The defendants' reliance on Bhandari, however, is misplaced, as that decision construed § 1981 prior to its amendment in 1991. Section 1981(c) was added by the Civil Rights Act of 1991, which governs conduct occurring after November 1991. See Rivers v. Roadway Express, Inc., 511 U.S. 298, 311-15, 114 S. Ct. 1510, 1519-20, 128 L. Ed. 2d 274 (1994). The amended version of § 1981 applies to Chacko's claim, which arose in 1993. Section 1981(c) provides, "The rights protected by this section are protected against impairment by nongovernmental discrimination and impairment under color of State law." 42 U.S.C. § 1981(c).

    The enactment of § 1981(c) in 1991 "mooted the arguments made in Bhandari and Duane over whether Congress ... meant to prohibit private discrimination." Cheung v. Merrill Lynch, Pierce, Fenner & Smith, Inc., 913 F. Supp. 248, 251 (S.D.N.Y.1996). As the court reasoned in Cheung:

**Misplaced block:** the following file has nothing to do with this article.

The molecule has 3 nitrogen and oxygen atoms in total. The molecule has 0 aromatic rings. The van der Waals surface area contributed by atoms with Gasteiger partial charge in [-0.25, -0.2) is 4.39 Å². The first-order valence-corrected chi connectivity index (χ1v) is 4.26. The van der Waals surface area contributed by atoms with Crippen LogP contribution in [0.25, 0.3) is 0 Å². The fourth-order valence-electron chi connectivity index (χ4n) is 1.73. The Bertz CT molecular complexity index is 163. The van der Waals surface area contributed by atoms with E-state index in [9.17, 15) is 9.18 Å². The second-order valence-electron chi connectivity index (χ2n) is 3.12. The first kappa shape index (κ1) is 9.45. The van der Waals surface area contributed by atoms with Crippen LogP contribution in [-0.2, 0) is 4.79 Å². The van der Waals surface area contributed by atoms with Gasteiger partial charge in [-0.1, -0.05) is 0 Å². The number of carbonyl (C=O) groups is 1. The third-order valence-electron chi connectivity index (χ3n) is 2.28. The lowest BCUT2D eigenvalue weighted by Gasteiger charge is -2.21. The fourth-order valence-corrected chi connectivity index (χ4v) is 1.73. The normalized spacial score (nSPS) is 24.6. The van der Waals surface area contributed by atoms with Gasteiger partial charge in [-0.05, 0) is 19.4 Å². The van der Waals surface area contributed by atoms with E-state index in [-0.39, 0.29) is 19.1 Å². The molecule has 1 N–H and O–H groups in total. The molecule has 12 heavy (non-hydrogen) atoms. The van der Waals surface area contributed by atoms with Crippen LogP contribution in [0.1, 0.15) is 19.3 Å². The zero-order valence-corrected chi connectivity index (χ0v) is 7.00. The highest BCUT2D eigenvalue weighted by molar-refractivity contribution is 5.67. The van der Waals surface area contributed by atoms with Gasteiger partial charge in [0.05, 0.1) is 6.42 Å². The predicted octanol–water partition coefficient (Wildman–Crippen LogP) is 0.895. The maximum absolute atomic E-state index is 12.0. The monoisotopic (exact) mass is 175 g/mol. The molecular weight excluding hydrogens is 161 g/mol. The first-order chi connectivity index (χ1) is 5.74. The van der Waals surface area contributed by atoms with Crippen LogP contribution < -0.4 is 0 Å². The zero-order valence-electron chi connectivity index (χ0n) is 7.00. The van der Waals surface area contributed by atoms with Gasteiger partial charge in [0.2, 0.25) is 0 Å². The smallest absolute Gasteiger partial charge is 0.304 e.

[w]hen Congress enacted section 1981(c), it was well-established that section 1981 prohibited public discrimination on the basis of citizenship. Section 1981 does not exempt private citizenship from its coverage, nor is there evidence in the legislative history that Congress did not intend to prohibit private citizenship discrimination. Accordingly, section 1981 must be construed to prohibit private discrimination on the basis of citizenship.

    Id. Because there is no indication that § 1981 extends only to governmental discrimination on the basis of alienage, § 1981(c) states that the statute proscribes nongovernmental discrimination, and the Fifth Circuit has not addressed the issue with respect to the amended version of the statute, Chacko's § 1981 action against the defendants in their individual capacities based on her status as an alien is not foreclosed.

    b. Prima Facie Case

    "To establish a prima facie case under section 1981, a plaintiff must produce direct or circumstantial evidence of purposeful discrimination by the defendant." Jatoi, 807 F.2d at 1219 (citing Ramirez, 615 F.2d at 168). As previously noted, the criteria set forth in McDonnell Douglas Corp. are sufficient to establish a prima facie case under § 1981 based on circumstantial evidence. See id.; see also Wallace, 80 F.3d at 1047 (citing Meinecke, 66 F.3d at 83); Davis, 14 F.3d at 1087 (citing Burdine, 450 U.S. at 252-53, 101 S.Ct. at 1093-94).